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A picture of US identity documents, including a drivers license and a birth certificate.

Increasing Access to Identity Documents for Youth Experiencing Homelessness

March 2, 2021

By Diamond Lovette and Teth Pickens, Youth Action Council members
& Chris Venable, Coordinated Access Network (CAN) Homeless Youth Liaison, Journey Home 

The Youth Action Council (YAC) in the Greater Hartford and Central CT CANs is comprised of a group of concerned youth with lived experience who are working together to create dynamic change in order to meet the diverse and varying needs of youth and young adults experiencing homelessness- with an overarching goal to make sure that youth homelessness is rare, brief, and one time. YAC members take a lead role in the work of the group that is facilitated by Journey Home, and focus on providing feedback to Journey Home and the broader CAN system to improve services and access to services in the following areas: outreach, diversion, prevention, and advocacy. Two YAC members have provided personal statements in support of Proposed Bill No. 42 on the importance of increasing access to identity documents by waiving fees in order to obtain them. Additional information on the statistics that support these efforts can be found here

We live in a society where having identity documents is a requirement, yet they are not accessible to everyone. In the journey to eliminate this issue, a great start would be illuminating the barrier of income. Hello My name is Diamond Lovette and I am part of the Youth Action Council. We are individuals who are able to provide a voice and perspective on youth homelessness and housing instability from our personal experience and this is a topic we have a strong opinion on. As someone who has struggled with homelessness myself, I have seen firsthand how this issue has affected not only us youths, but also disabled people, veterans, etc. My fiancé struggled with being able to obtain his documents for over 2 years. Considering that every person should have these types of documents anyway, there shouldn't be income-related barriers to prevent anyone from getting them for themselves. –Diamond Lovette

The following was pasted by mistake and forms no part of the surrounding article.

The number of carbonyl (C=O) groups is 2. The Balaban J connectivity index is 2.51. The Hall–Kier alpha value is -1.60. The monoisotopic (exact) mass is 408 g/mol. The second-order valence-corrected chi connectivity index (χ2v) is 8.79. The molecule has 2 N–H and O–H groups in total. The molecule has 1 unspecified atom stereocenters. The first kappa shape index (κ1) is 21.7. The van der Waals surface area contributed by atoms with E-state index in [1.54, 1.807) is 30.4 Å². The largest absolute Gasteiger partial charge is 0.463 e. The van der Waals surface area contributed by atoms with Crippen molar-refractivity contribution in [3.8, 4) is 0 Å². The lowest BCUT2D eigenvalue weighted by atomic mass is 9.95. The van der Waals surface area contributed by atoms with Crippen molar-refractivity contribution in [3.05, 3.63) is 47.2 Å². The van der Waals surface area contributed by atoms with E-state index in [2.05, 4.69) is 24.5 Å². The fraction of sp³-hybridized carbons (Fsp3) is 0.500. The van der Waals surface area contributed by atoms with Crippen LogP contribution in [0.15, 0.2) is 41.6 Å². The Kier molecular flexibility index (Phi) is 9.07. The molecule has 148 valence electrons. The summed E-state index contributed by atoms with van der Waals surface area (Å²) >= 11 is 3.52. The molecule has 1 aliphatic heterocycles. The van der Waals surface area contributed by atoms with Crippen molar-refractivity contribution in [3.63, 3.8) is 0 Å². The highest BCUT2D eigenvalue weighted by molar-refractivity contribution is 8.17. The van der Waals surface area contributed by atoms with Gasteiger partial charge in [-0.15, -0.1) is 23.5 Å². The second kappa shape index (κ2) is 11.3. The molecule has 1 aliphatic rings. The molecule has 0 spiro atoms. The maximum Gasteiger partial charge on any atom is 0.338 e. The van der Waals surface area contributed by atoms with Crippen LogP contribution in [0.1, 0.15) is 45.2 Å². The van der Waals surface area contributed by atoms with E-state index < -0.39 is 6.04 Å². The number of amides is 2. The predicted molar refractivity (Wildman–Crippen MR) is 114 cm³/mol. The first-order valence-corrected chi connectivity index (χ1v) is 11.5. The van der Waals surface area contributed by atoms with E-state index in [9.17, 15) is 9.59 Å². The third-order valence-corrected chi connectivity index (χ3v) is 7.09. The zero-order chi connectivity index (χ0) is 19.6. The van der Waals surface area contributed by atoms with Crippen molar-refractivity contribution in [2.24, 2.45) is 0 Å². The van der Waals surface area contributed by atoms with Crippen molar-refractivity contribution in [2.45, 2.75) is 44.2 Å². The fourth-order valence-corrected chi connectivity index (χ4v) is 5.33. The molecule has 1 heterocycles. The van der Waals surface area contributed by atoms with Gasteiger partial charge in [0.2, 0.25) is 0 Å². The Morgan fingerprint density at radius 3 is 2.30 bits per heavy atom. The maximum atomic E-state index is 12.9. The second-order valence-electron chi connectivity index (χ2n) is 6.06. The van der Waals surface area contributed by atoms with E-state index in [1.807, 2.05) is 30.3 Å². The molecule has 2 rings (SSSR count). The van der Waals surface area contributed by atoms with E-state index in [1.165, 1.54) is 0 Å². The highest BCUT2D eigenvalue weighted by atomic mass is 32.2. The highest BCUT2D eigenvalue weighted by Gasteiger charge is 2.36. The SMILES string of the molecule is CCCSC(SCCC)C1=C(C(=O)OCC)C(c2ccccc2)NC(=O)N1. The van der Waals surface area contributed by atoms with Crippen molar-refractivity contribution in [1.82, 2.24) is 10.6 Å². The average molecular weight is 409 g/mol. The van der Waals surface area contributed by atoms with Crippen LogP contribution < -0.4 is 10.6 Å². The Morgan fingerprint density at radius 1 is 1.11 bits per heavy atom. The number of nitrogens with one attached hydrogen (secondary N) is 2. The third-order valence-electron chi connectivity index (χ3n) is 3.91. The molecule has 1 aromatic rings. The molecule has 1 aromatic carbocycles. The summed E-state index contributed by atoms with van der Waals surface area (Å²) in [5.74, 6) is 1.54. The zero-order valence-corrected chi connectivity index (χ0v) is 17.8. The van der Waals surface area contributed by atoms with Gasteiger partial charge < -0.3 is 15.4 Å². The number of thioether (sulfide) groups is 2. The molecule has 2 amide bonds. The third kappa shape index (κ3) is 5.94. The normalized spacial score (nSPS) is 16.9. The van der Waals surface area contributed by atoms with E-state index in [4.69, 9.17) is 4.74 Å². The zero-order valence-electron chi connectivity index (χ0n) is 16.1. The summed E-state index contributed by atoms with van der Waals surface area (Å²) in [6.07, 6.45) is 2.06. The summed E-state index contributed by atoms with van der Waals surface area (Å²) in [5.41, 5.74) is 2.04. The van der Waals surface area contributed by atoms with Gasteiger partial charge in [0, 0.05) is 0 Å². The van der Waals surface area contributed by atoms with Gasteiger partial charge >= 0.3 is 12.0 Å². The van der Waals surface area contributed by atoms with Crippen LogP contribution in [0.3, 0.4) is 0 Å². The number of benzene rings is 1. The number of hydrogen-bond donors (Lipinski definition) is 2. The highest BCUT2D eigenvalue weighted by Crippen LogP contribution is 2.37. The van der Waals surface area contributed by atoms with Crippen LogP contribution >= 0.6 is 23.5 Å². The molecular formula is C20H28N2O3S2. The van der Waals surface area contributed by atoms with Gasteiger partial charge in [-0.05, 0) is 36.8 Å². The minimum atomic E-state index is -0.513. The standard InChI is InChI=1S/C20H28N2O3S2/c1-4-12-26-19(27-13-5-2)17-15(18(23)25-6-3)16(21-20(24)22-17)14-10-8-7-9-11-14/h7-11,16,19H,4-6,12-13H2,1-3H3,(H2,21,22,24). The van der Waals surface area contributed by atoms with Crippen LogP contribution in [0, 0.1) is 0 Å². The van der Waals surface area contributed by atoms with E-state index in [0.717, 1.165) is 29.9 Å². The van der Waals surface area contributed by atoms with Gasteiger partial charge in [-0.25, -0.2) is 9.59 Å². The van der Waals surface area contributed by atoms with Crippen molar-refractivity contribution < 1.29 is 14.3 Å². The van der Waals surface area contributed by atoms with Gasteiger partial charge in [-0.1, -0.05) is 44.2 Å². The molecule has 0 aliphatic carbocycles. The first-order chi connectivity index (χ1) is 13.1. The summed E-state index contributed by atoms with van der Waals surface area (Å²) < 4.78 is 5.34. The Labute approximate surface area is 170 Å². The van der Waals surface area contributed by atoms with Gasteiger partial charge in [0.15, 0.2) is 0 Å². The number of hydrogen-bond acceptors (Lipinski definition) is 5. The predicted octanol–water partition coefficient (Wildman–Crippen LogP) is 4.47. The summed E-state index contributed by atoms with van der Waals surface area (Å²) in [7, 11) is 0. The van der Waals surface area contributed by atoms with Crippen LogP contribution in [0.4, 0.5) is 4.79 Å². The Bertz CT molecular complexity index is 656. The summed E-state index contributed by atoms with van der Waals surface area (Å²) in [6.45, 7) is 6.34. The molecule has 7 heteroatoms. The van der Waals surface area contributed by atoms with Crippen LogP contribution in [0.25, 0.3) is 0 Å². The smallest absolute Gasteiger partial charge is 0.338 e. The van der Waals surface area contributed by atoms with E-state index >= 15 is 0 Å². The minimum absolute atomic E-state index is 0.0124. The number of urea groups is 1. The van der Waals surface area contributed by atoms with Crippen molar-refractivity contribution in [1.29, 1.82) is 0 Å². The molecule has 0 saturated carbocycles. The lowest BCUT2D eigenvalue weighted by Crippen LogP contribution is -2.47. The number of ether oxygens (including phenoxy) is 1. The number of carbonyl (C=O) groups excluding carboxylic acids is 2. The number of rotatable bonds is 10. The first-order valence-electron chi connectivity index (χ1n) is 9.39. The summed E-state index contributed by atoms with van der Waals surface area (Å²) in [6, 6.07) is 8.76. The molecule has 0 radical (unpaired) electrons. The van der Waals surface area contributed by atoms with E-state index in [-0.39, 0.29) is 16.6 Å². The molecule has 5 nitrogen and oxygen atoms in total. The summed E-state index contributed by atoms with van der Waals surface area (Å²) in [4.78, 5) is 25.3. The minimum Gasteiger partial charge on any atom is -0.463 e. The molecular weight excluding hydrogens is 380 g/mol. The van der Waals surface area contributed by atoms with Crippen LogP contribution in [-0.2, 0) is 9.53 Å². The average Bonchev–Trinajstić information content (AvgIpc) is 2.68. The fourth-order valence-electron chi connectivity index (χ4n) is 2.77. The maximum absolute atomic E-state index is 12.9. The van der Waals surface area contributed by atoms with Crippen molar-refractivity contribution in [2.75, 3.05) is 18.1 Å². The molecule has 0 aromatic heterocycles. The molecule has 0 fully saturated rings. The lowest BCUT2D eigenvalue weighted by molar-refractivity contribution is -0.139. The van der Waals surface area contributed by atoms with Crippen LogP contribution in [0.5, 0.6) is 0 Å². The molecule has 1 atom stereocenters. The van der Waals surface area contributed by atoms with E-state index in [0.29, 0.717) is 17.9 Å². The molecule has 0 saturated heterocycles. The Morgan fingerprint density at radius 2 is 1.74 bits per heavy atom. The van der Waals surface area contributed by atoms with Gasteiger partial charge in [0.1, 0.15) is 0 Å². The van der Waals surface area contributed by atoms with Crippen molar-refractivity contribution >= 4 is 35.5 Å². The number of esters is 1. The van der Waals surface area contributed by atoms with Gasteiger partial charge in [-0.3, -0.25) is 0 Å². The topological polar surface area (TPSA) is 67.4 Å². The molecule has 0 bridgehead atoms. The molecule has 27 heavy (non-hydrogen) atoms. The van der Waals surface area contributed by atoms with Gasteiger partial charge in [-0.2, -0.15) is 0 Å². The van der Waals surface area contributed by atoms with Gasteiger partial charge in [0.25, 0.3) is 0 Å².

My name is Teth, and I am a part of the (YAC) Youth Action Council covering the Greater Hartford area. I was a youth affected by not having access to my birth certificate during my time of homelessness. So with that lived experience, the importance of having my documents came in to play when I was 18 moving into my apartment with a program in Manchester. My living situation before being able to sign a lease was on the streets of Hartford. So when I discharged from DCF as a youth and didn't have contact with my guardian at the time, I was unable to access any of my identification documents. 

I say that to give you a detailed picture on what a homeless person may be enduring- just trying to obtain the necessary documents which would be needed in order to get a job, and a job is needed to obtain an apartment. So if you look at it for the chain events that it is, you'll realize that being a part of the solution is creating the legislation that makes it easier for homeless individuals in these particular situations. Waiving the fees for the documents, that most can't even afford, in the beginning and while being homeless, will remove one more road block out of the way, that will then help pave a smoother path away from homelessness. –Teth Pickens